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In what appears to be a case of first impression, on August 23, 2021 U.S. District Judge John Z. Lee of the United States District Court for the Northern District of Illinois denied a biosimilar applicant’s motion to dismiss a patent infringement suit brought under the Biosimilar Price Competition and Innovation Act (“BPCIA”) against a foreign parent corporation that did not file or sign the relevant abbreviated Biologics License Application (“aBLA”).
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Genus Claims: Foiled again by Written Description

September 16, 2021 | Blog | By Rithika Kulathila, Thomas Wintner

In late August of 2021, the Federal Circuit reversed a jury verdict of $1.2 billion in favor of Juno Therapeutics and Sloan Kettering Institute because the jury’s finding that four of the asserted patent claims did not lack adequate written description under 35 U.S.C. § 112 was not supported by substantial evidence.
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US Open for FRAND Business: The Fifth Circuit Vindicates Ericsson, Finding that Ericsson’s Offers were FRAND

September 3, 2021 | Blog | By Michael Renaud, Daniel Weinger, Meena Seralathan

The United States FRAND jurisprudence had a recent watershed moment in a decision that is sure to reverberate through the standard essential patent (SEP) world, and specifically SEP litigation in the United States. Earlier this week, a Fifth Circuit panel affirmed a jury verdict that found licensing offers made by Ericsson to HTC for Ericsson’s 4G SEPs complied with Ericsson’s FRAND obligations, the first jury verdict of its kind in the United States.
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In Part II of this damages-focused series of the EXCLUSIVE RIGHTS: Intellectual Property podcast, Mintz IP attorneys Drew DeVoogd and Daniel Weinger join guest David Duski of BDO for a more detailed discussion of apportionment of damages in patent litigation.
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In this episode of the EXCLUSIVE RIGHTS: Intellectual Property podcast, Mintz IP attorneys Drew DeVoogd and Daniel Weinger welcome guest David Duski for the first of a two-part series covering patent trial damages.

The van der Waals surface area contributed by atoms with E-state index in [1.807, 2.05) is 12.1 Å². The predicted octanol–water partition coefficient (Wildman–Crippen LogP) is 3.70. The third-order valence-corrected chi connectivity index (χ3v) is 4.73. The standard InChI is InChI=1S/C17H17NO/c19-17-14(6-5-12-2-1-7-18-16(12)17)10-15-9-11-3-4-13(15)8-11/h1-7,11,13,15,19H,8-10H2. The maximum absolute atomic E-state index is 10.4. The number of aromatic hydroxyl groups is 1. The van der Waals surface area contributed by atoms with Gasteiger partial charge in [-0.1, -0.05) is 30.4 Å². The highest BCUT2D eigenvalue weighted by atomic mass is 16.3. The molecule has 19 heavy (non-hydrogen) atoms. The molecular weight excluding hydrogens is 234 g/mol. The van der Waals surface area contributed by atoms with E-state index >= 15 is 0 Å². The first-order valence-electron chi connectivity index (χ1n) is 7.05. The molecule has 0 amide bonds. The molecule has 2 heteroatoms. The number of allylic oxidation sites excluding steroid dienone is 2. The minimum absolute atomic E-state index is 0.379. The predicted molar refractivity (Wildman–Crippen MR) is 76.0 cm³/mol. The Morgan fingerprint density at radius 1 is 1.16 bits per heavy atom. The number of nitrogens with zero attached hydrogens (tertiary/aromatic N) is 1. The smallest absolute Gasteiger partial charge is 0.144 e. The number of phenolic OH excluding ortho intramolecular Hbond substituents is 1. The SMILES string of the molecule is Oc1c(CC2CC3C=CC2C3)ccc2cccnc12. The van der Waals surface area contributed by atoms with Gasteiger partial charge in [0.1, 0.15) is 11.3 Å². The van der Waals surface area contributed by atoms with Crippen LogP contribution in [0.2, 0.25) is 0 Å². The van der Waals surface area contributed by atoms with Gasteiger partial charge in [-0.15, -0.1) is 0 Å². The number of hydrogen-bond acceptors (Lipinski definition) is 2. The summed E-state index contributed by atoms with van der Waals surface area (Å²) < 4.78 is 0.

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Supreme Court Hammers Final Nail in the IP Bridge v. TCL Coffin

July 2, 2021 | Blog | By Michael Renaud, Daniel Weinger, Kara E. Grogan

On Monday, the Supreme Court denied TCL Communication’s certiorari petition, without comment, appealing the Federal Circuit’s ruling that the essentiality of a patent claim is a question for the jury rather than judges to resolve during claim construction.  The denial of cert by the Supreme Court cements the Federal Circuit ruling which made proving infringement of standard essential patents easier by allowing reliance on the standard to show such infringement. 
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Arthrex SCOTUS Ruling: The IPR Show Must Go On, Just with (a Bit) More Oversight

June 24, 2021 | Blog | By William Meunier, Brad M Scheller, Andrew DeVoogd, Rithika Kulathila

On Monday, in a highly-anticipated decision, a fractured Supreme Court issued its opinion in Arthrex v. Smith & Nephew, striking a portion of the America Invents Act (AIA) as unconstitutional—but providing an effectively toothless remedy.
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Amid the continuing threat to U.S. intellectual property rights posed by foreign actors, the International Trade Commission (ITC) is poised to become the latest federal agency to bolster protections for U.S. IP owners. The ITC’s broad power to exclude the importation into the U.S. of products that infringe American intellectual property now has the potential to be made even more robust through a new bill introduced by Senators John Cornyn (R-Tex.), Christopher Coons (D-Del.), and Todd Young (R-Ind.) on June 15, 2021, that would provide expedited relief for trade secret theft victims.
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Over the last decade, patent litigation has exploded at the International Trade Commission (“ITC”), which has caused the ITC to seek out ways to increase efficiency.  Several years ago, the ITC introduced an early 100-Day pilot program to dispose of dispositive issues early on in investigations. While now a mainstay, the 100-Day pilot program is rarely utilized. 
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The Federal Circuit Provides New Guidance for Patent Licensees Wishing to Challenge the Licensed Patent’s Validity